Are Detox Diets Good or Bad?

Those colorful, expensive bottles of juice goodness look healthy. But are the detox diets they promote good for you?

Like most things related to diet & nutrition… it depends.

In this article we’ll cover what science says about detoxing and whether or not these cleanses may are good for losing weight (But don’t get me wrong… there’s nothing wrong with slamming down some green juice for health)!

What Does it Mean to Detox?

Like other health buzzwords such as “eating clean” and “going green”,  “detox” has no universal definition.

That’s partly because like nutrition… there’s a heavy emphasis on belief systems rather than scientific facts. In other words, “nutritional detoxing” is usually based on what someone thinks rather than what is.

When someone asks me if they should detox…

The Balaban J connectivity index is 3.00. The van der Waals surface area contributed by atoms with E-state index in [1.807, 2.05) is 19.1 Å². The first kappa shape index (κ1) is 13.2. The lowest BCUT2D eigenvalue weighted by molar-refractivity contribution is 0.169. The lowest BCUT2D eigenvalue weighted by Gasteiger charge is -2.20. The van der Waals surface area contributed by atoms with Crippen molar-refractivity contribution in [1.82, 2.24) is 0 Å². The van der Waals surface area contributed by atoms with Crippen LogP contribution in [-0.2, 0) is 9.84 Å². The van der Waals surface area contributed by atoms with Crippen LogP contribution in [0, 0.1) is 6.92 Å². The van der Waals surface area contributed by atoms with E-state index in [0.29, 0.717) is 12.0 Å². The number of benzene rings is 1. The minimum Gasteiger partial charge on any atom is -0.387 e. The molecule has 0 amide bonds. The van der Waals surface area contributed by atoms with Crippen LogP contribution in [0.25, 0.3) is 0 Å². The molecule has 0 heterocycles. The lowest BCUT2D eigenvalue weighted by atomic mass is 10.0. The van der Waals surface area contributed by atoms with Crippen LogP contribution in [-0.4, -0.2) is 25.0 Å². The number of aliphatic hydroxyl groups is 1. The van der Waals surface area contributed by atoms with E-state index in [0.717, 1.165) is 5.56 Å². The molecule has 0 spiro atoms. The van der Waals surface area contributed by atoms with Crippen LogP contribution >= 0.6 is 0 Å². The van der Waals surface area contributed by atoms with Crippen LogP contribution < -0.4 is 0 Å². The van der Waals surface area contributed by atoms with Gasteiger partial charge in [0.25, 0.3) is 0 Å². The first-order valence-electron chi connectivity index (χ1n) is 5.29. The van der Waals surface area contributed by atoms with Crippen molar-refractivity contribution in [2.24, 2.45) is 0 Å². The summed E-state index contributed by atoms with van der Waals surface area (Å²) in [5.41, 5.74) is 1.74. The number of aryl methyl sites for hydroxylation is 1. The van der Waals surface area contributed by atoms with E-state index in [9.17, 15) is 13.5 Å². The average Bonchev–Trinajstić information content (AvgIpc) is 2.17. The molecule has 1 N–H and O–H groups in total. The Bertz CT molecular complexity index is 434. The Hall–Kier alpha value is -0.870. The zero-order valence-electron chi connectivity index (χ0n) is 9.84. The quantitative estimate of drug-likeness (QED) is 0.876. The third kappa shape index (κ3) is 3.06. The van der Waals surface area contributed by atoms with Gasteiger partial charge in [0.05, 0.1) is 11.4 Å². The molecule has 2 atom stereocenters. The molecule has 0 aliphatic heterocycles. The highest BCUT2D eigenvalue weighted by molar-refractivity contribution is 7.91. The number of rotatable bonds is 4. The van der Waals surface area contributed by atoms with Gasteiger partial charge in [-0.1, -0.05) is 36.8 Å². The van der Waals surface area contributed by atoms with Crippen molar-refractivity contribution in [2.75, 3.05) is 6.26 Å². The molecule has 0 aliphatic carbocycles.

My first question is, “What are you trying to detox?”

We’ve seen throughout history that in the absence of science, people are usually left with confusion, superstition, and myth (plus charlatans ready and willing to take their money).

This trend is no different: Despite a lack of scientific support for any  “detoxifying” dietary process, many “detox diets” have emerged. They take various forms, but most prescribe:

  • certain foods,
  • special juices,
  • “detox teas”, and/or
  • colonics

And some simply promote fasting.

Of course, the imagined purpose of these interventions is to purge would-be toxins (dirty, yucky, poisonous chemicals) from our bodies. And yes… there are many, many toxins and/or compounds in our enviroment (including food) that are harmful to our body.

But again… What toxin specifically are you trying to detox from?

By definition, toxins are small molecules, peptides, or proteins capable of causing disease on contact with (or absorption by) body tissues.